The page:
On October 23, 2015 federal DEA agents raided a Menominee ‎hemp grow destroying approximately 30,000 plants. While the Tribe is claiming that the plants were all industrial hemp containing less than 3% THC, the DEA alleges that the plants were in fact marijuana. The Tribe has promised to bring the matter to federal court.

The recent federal and state law enforcement activity on federal land calls into question the true efficacy of the “Wilkinson Memo” that was widely advertised by industry, some legal advocates, and some tribes as “legalizing” cannabis on tribal land. These recent raids illustrate that if anything, the Wilkinson Memo simply opened a can of worms.

As I have been saying since the release of the DOJ Policy Guidance aka Wilkinson Memo, there are ‎very real legal hurdles that need to be overcome before a tribe should invest resources in developing an operation or allow industry access to tribal lands. It appears that the Menominee Tribe was in contact with the state and federal authorities regarding the grow which begs the question – what must a tribe do in order to participate in this emerging industry?

Menominee’s location in a state without any legalized marijuana is problematic. And if the plants are in fact marijuana plants and not hemp, then the tribe and/or its partner took a very risky gamble. If the plants are truly hemp, then it is clear that the feds are not going to allow tribes to participate in an agricultural project for a crop that, according to a Congressional Research Service report, has the potential to earn the second highest revenue‎ per acre (after tobacco).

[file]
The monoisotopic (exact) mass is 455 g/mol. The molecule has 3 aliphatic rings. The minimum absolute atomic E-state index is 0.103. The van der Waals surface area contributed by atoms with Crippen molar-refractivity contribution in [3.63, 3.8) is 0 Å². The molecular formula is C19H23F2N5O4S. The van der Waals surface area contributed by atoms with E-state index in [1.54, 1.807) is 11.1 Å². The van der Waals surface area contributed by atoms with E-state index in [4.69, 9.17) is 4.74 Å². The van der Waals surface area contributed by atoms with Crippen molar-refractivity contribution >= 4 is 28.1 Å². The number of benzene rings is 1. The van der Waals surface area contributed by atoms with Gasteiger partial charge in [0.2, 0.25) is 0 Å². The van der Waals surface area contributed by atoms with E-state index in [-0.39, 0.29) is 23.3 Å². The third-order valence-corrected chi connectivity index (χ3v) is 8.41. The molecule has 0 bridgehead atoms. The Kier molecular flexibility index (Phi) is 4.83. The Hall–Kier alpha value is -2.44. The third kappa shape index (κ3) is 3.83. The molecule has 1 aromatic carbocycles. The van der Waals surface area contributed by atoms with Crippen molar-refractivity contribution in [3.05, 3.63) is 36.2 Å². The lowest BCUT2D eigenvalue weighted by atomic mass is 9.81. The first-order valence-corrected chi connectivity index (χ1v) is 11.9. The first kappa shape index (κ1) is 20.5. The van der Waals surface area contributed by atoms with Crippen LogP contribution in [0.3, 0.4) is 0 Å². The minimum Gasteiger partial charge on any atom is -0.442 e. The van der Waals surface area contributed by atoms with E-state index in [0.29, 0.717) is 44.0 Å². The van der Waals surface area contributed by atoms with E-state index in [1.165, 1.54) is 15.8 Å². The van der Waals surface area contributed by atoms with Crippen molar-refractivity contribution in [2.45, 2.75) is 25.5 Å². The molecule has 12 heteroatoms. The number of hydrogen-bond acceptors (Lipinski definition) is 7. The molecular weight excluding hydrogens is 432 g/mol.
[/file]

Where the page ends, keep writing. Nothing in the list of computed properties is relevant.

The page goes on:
I’ve been preaching the merits of hemp cultivation as a major economic opportunity for tribes. But it is not an opportunity to “get cute” and mix marijuana plants into the grow. Stay clean and I believe that investment could be very lucrative provided you are doing so within the framework provided by the 2014 Farm Bill.

At this point, it is clear that unless a tribe is located in a state with some form of legalized marijuana, engaging in this industry (even hemp) is very risky. And for tribes even in states with legalized medicinal or recreational marijuana, careful evaluation and coordination of the state regulations is a necessity. Yes, I know, we are sovereign governments but we can be both sovereign and smart… particularly when the risks are so high.

Take care,
L